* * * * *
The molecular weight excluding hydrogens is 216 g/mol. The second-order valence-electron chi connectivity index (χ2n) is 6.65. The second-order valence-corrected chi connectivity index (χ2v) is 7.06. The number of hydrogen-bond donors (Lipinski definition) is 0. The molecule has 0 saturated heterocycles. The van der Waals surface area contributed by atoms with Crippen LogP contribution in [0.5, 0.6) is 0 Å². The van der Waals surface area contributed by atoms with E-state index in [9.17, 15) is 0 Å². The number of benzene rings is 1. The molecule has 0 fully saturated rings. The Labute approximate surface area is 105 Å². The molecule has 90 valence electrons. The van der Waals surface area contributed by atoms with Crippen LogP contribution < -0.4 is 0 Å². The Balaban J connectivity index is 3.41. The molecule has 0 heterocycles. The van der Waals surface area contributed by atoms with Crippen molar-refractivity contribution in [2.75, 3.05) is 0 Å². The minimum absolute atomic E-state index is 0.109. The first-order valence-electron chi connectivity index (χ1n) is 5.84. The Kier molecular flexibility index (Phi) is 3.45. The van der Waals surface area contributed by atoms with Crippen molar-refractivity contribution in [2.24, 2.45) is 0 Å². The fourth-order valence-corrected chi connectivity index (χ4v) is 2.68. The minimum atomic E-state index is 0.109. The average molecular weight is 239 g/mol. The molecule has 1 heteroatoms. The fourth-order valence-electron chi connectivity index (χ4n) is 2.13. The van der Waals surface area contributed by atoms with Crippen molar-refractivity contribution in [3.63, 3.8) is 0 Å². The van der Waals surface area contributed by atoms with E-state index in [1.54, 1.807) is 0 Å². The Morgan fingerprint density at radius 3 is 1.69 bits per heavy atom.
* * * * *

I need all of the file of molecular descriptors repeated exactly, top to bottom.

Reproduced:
The molecular weight excluding hydrogens is 216 g/mol. The second-order valence-electron chi connectivity index (χ2n) is 6.65. The second-order valence-corrected chi connectivity index (χ2v) is 7.06. The number of hydrogen-bond donors (Lipinski definition) is 0. The molecule has 0 saturated heterocycles. The van der Waals surface area contributed by atoms with Crippen LogP contribution in [0.5, 0.6) is 0 Å². The van der Waals surface area contributed by atoms with E-state index in [9.17, 15) is 0 Å². The number of benzene rings is 1. The molecule has 0 fully saturated rings. The Labute approximate surface area is 105 Å². The molecule has 90 valence electrons. The van der Waals surface area contributed by atoms with Crippen LogP contribution < -0.4 is 0 Å². The Balaban J connectivity index is 3.41. The molecule has 0 heterocycles. The van der Waals surface area contributed by atoms with Crippen molar-refractivity contribution in [2.75, 3.05) is 0 Å². The minimum absolute atomic E-state index is 0.109. The first-order valence-electron chi connectivity index (χ1n) is 5.84. The Kier molecular flexibility index (Phi) is 3.45. The van der Waals surface area contributed by atoms with Crippen molar-refractivity contribution in [2.24, 2.45) is 0 Å². The fourth-order valence-corrected chi connectivity index (χ4v) is 2.68. The minimum atomic E-state index is 0.109. The average molecular weight is 239 g/mol. The molecule has 1 heteroatoms. The fourth-order valence-electron chi connectivity index (χ4n) is 2.13. The van der Waals surface area contributed by atoms with Crippen molar-refractivity contribution in [3.63, 3.8) is 0 Å². The van der Waals surface area contributed by atoms with E-state index in [1.54, 1.807) is 0 Å². The Morgan fingerprint density at radius 3 is 1.69 bits per heavy atom.